At the same time, “passive” mental illnesses caused by the social order itself such as depression or anxiety are being discussed everywhere and by everyone therefore becoming a type of “healthiness”: “all of us feel depressed sometimes, right”? However, if you do feel anxious and do go to the doctor, you will definitely be asked about your “sexual orientation” and “problems at work” and will finally be shamed as someone “abnormal”. “Oh, no doubt you have problems having such lifestyle”. Lifestyle. So you go home, turn the TV on and watch another episode of the series about “hoarders”, people with more fashionable disorder than yours. Being presented as weirdos, they are publicly humiliated and laughed at. You change the channel where celebrities show off with their 1001st pair of shoes, famous and happy them! Their “excessive acquisition and an inability or unwillingness to discard large quantities of objects” worth TV time, your time: when the objects are expensive hoarding is charming . You turn the TV off and go to sleep, I hope you do.
Homogeneity is intrinsic to domestication process so among so many types of dirt and mess there is always only one universal level of cleanliness. It’s always imaginary, futuristic, unreachable. Cleanliness became the indicator of social class, wealth and well-being. Here, in London, it’s seen as much as in any other Western capital, and even more. Posh city centre and newly gentrified areas attract tourists, rich youth and investors. On another side, subcultures, identities and political movements are are being constructed as an opposition to the London logic of capital. People struggle to built their own communities, fight gentrification, save social housing, continue squatting and create illegible areas free from the neighbourhood watch. That’s how the situation is seen from the outside, the rich and the poor, the privileged and the oppressed. That’s the simplified, liberal point of view. In reality, even the inequality is not proportional as dirt and mess is also appropriated by those who claim to oppose it.
Let’s have a look at the biggest London attraction: hipsters and their rich culture. London hipsters are mostly white middle class people living of creative professions, renting a room in Shoreditch, Dalston, Brixton, connecting through numerous Iphone apps and visiting a vast number of colourful, expensive and senseless events in their areas. Their clothes are clean, their homes are tidy, their politics are superficial - all the social order desires. However, they are a mess, but what kind of mess? The mess which consists of ideologically-shaped and mass-mediated disorder of artefacts developed by outsider and overpast groups, combined in postmodernist random manner. This mess is clean, this dirt is organized. That’s the next step of domestication: the creation of facilitated negativity which hipsters themselves called “alternative lifestyle”, alternative to any forms not captured by capital yet. Hipsters’ culture uses the mess to drill into the future by reterritorizing commodities which already exist. They destroy and play Lego with wreckage; capital encourages and invests in it. The best way to control mess and dirt is to create it.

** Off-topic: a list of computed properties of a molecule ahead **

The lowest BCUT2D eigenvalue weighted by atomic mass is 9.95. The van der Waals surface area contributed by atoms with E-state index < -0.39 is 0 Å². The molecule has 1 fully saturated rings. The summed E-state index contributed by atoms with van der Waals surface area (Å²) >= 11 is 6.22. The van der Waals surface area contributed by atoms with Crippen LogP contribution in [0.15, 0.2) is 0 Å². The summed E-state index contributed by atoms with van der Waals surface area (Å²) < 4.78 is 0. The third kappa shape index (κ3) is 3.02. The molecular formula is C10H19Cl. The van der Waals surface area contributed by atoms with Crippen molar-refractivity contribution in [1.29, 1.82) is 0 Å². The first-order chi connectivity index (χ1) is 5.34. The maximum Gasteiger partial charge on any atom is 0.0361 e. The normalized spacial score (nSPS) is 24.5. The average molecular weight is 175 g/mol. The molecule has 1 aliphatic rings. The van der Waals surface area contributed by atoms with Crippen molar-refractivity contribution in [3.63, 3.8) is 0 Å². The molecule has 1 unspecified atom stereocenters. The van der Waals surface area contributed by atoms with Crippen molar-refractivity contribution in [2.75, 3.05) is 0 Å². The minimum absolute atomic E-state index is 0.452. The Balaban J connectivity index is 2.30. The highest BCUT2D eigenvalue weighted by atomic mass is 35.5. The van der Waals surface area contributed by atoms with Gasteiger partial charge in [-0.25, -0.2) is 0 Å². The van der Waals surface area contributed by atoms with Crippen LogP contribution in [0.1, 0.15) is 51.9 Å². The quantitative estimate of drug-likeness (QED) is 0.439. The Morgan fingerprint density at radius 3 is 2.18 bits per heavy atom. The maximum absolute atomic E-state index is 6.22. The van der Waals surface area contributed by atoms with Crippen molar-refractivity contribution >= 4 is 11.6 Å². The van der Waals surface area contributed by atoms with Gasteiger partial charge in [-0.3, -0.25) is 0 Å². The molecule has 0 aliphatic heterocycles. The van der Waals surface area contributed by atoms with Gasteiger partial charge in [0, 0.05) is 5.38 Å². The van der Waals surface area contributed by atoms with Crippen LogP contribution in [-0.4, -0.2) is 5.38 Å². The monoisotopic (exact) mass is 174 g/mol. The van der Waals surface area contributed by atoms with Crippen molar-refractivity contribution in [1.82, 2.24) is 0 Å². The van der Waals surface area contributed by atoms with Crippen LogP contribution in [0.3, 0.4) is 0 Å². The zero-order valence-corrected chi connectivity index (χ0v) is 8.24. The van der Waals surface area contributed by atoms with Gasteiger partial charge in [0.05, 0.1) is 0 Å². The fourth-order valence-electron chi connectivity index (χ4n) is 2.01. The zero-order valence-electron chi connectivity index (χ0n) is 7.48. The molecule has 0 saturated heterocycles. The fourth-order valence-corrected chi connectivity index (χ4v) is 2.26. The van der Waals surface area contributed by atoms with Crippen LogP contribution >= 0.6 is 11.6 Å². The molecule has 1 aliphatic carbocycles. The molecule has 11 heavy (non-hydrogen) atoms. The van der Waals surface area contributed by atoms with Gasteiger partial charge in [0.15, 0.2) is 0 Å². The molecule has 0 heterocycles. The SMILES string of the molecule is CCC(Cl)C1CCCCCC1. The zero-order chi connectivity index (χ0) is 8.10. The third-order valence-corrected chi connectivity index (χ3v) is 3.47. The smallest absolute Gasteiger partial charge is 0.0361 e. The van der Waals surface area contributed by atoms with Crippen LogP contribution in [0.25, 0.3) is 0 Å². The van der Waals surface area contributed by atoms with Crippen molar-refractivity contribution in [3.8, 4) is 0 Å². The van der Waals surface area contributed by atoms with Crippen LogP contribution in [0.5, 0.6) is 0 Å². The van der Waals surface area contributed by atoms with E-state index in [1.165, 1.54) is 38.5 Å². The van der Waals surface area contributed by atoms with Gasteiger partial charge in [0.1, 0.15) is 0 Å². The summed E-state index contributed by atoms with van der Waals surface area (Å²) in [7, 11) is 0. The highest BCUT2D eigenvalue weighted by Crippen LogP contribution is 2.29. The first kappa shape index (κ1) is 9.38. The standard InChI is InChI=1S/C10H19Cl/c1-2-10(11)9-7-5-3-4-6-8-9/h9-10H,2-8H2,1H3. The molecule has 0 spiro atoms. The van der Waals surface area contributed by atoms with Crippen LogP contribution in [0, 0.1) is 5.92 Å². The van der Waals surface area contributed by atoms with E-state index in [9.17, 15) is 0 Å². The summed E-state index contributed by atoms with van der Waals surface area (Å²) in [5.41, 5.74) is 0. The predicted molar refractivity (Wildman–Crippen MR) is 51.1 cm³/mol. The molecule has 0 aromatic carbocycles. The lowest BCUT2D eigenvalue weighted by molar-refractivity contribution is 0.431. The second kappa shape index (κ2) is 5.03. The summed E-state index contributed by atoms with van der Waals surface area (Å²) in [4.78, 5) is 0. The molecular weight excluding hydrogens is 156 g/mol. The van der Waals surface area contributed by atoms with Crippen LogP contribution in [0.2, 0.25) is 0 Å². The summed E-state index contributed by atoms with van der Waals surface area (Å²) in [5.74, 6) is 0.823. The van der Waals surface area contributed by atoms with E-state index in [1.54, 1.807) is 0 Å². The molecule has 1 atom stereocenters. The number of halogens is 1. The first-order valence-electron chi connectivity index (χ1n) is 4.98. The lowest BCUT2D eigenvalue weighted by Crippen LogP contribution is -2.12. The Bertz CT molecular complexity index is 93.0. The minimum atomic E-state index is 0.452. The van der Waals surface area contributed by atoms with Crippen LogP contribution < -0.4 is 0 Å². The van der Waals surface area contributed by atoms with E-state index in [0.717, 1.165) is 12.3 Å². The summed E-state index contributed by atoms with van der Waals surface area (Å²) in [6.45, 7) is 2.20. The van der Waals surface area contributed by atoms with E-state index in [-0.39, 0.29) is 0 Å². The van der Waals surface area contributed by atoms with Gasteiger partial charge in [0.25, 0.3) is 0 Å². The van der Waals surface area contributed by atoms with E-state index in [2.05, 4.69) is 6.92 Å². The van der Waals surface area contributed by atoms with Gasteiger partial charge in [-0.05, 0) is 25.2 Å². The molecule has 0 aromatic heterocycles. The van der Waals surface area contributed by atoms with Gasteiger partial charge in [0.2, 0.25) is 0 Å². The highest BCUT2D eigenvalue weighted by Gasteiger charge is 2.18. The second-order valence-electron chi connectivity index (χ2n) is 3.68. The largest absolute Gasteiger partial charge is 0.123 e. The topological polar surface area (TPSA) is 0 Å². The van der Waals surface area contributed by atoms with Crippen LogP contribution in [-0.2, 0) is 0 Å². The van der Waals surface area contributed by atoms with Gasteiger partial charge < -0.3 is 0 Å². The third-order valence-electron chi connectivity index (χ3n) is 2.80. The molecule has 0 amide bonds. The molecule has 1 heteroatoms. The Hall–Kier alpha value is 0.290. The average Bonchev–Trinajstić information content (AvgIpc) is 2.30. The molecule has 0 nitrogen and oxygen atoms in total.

Thus, the question with mess and dirt is who can actually afford it. Hipster can afford being messy as a way to stand out of the crowd while a person who gets their clothes from a charity boxes tries to blend into it. Hipster can afford being a property guardian to exercise their creative mess while a person evicted from their demolished council estate struggles to get any housing. Hipster can afford being gay or random gender queer, depends on the party, feeling safe among their liberal alternative friends who also think that being straight is no longer cool while a silent queer person suffers from gender dysphoria and works on three jobs to save up and see a doctor. Hipster can afford not to be too settled in one identity switching from one to another and having no connection to any of them while a politically dissatisfied person fights to be recognized as a political subject. Hipster can afford an unlimited combination of culturally appropriated items in their outlook while a non-european person is being harassed for their traditional clothes on the street. Hipster can afford to take pictures with “dirty” homeless person and send them to the next art show while a homeless person stays a homeless person. Etc.